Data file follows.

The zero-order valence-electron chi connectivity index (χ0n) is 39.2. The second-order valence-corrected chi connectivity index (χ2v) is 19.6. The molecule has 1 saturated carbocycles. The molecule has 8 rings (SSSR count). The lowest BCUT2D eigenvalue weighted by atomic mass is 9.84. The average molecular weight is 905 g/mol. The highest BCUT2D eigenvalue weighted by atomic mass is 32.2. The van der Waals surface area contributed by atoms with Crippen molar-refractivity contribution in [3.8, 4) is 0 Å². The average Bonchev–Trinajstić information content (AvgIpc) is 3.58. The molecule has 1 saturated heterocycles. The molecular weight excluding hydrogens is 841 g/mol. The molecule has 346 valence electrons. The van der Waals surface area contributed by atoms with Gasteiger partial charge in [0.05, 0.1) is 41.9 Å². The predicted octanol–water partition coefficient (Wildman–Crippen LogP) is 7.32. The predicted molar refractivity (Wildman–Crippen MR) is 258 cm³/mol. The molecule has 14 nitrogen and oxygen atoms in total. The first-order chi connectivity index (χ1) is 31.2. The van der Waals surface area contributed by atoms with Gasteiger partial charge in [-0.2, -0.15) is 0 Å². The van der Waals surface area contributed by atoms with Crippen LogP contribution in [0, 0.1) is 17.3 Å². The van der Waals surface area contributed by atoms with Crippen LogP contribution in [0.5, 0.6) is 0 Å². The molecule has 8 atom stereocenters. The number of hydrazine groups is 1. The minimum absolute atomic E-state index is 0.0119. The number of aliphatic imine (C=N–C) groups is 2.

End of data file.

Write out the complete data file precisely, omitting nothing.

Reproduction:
The zero-order valence-electron chi connectivity index (χ0n) is 39.2. The second-order valence-corrected chi connectivity index (χ2v) is 19.6. The molecule has 1 saturated carbocycles. The molecule has 8 rings (SSSR count). The lowest BCUT2D eigenvalue weighted by atomic mass is 9.84. The average molecular weight is 905 g/mol. The highest BCUT2D eigenvalue weighted by atomic mass is 32.2. The van der Waals surface area contributed by atoms with Crippen molar-refractivity contribution in [3.8, 4) is 0 Å². The average Bonchev–Trinajstić information content (AvgIpc) is 3.58. The molecule has 1 saturated heterocycles. The molecular weight excluding hydrogens is 841 g/mol. The molecule has 346 valence electrons. The van der Waals surface area contributed by atoms with Gasteiger partial charge in [0.05, 0.1) is 41.9 Å². The predicted octanol–water partition coefficient (Wildman–Crippen LogP) is 7.32. The predicted molar refractivity (Wildman–Crippen MR) is 258 cm³/mol. The molecule has 14 nitrogen and oxygen atoms in total. The first-order chi connectivity index (χ1) is 31.2. The van der Waals surface area contributed by atoms with Gasteiger partial charge in [-0.2, -0.15) is 0 Å². The van der Waals surface area contributed by atoms with Crippen LogP contribution in [0, 0.1) is 17.3 Å². The van der Waals surface area contributed by atoms with Crippen LogP contribution in [0.5, 0.6) is 0 Å². The molecule has 8 atom stereocenters. The number of hydrazine groups is 1. The minimum absolute atomic E-state index is 0.0119. The number of aliphatic imine (C=N–C) groups is 2.